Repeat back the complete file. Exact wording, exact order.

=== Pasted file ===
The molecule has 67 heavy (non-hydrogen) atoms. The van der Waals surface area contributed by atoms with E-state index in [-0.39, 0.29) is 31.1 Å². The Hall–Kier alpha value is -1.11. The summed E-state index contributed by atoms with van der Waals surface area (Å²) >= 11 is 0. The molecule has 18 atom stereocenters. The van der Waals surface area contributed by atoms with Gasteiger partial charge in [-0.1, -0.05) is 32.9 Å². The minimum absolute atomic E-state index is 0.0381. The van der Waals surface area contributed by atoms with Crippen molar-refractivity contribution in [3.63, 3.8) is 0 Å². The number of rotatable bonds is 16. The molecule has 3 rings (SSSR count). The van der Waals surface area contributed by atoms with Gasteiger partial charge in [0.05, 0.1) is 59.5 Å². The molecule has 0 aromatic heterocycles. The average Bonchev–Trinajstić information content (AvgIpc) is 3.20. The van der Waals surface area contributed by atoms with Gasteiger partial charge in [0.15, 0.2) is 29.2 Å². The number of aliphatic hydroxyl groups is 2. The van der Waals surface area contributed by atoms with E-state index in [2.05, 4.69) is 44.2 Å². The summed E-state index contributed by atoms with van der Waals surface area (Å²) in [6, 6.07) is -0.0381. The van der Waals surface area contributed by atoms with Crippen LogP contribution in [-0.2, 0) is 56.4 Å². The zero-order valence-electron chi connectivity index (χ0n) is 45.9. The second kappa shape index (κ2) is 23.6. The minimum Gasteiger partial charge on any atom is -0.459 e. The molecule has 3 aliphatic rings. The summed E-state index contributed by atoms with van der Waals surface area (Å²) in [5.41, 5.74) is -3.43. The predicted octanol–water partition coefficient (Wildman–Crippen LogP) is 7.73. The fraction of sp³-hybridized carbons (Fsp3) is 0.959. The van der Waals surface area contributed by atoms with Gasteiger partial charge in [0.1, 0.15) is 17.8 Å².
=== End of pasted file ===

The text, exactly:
The molecule has 67 heavy (non-hydrogen) atoms. The van der Waals surface area contributed by atoms with E-state index in [-0.39, 0.29) is 31.1 Å². The Hall–Kier alpha value is -1.11. The summed E-state index contributed by atoms with van der Waals surface area (Å²) >= 11 is 0. The molecule has 18 atom stereocenters. The van der Waals surface area contributed by atoms with Gasteiger partial charge in [-0.1, -0.05) is 32.9 Å². The minimum absolute atomic E-state index is 0.0381. The van der Waals surface area contributed by atoms with Crippen molar-refractivity contribution in [3.63, 3.8) is 0 Å². The number of rotatable bonds is 16. The molecule has 3 rings (SSSR count). The van der Waals surface area contributed by atoms with Gasteiger partial charge in [0.05, 0.1) is 59.5 Å². The molecule has 0 aromatic heterocycles. The average Bonchev–Trinajstić information content (AvgIpc) is 3.20. The van der Waals surface area contributed by atoms with Gasteiger partial charge in [0.15, 0.2) is 29.2 Å². The number of aliphatic hydroxyl groups is 2. The van der Waals surface area contributed by atoms with E-state index in [2.05, 4.69) is 44.2 Å². The summed E-state index contributed by atoms with van der Waals surface area (Å²) in [6, 6.07) is -0.0381. The van der Waals surface area contributed by atoms with Crippen LogP contribution in [-0.2, 0) is 56.4 Å². The zero-order valence-electron chi connectivity index (χ0n) is 45.9. The second kappa shape index (κ2) is 23.6. The minimum Gasteiger partial charge on any atom is -0.459 e. The molecule has 3 aliphatic rings. The summed E-state index contributed by atoms with van der Waals surface area (Å²) in [5.41, 5.74) is -3.43. The predicted octanol–water partition coefficient (Wildman–Crippen LogP) is 7.73. The fraction of sp³-hybridized carbons (Fsp3) is 0.959. The van der Waals surface area contributed by atoms with Gasteiger partial charge in [0.1, 0.15) is 17.8 Å².